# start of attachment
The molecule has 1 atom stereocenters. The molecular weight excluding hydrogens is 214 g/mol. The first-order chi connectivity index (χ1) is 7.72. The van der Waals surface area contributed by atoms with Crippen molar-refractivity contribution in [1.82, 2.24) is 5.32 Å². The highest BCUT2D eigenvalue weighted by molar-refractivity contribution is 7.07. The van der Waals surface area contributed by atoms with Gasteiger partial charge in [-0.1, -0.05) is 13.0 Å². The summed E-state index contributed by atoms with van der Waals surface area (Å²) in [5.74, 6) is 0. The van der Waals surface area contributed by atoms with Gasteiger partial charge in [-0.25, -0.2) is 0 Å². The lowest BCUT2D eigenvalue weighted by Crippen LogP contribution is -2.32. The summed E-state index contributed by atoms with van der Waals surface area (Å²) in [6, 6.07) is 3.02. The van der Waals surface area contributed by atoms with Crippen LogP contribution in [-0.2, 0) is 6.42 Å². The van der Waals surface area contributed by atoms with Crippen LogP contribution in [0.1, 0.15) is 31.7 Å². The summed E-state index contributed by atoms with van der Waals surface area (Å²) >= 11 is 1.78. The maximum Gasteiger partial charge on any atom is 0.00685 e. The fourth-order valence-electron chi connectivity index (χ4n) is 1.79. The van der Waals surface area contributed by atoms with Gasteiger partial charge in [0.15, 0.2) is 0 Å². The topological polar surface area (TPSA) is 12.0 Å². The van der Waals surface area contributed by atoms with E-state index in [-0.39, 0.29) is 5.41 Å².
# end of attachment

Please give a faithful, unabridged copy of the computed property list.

The molecule has 1 atom stereocenters. The molecular weight excluding hydrogens is 214 g/mol. The first-order chi connectivity index (χ1) is 7.72. The van der Waals surface area contributed by atoms with Crippen molar-refractivity contribution in [1.82, 2.24) is 5.32 Å². The highest BCUT2D eigenvalue weighted by molar-refractivity contribution is 7.07. The van der Waals surface area contributed by atoms with Gasteiger partial charge in [-0.1, -0.05) is 13.0 Å². The summed E-state index contributed by atoms with van der Waals surface area (Å²) in [5.74, 6) is 0. The van der Waals surface area contributed by atoms with Gasteiger partial charge in [-0.25, -0.2) is 0 Å². The lowest BCUT2D eigenvalue weighted by Crippen LogP contribution is -2.32. The summed E-state index contributed by atoms with van der Waals surface area (Å²) in [6, 6.07) is 3.02. The van der Waals surface area contributed by atoms with Crippen LogP contribution in [-0.2, 0) is 6.42 Å². The van der Waals surface area contributed by atoms with Crippen LogP contribution in [0.1, 0.15) is 31.7 Å². The summed E-state index contributed by atoms with van der Waals surface area (Å²) >= 11 is 1.78. The maximum Gasteiger partial charge on any atom is 0.00685 e. The fourth-order valence-electron chi connectivity index (χ4n) is 1.79. The van der Waals surface area contributed by atoms with Gasteiger partial charge in [0.15, 0.2) is 0 Å². The topological polar surface area (TPSA) is 12.0 Å². The van der Waals surface area contributed by atoms with E-state index in [-0.39, 0.29) is 5.41 Å².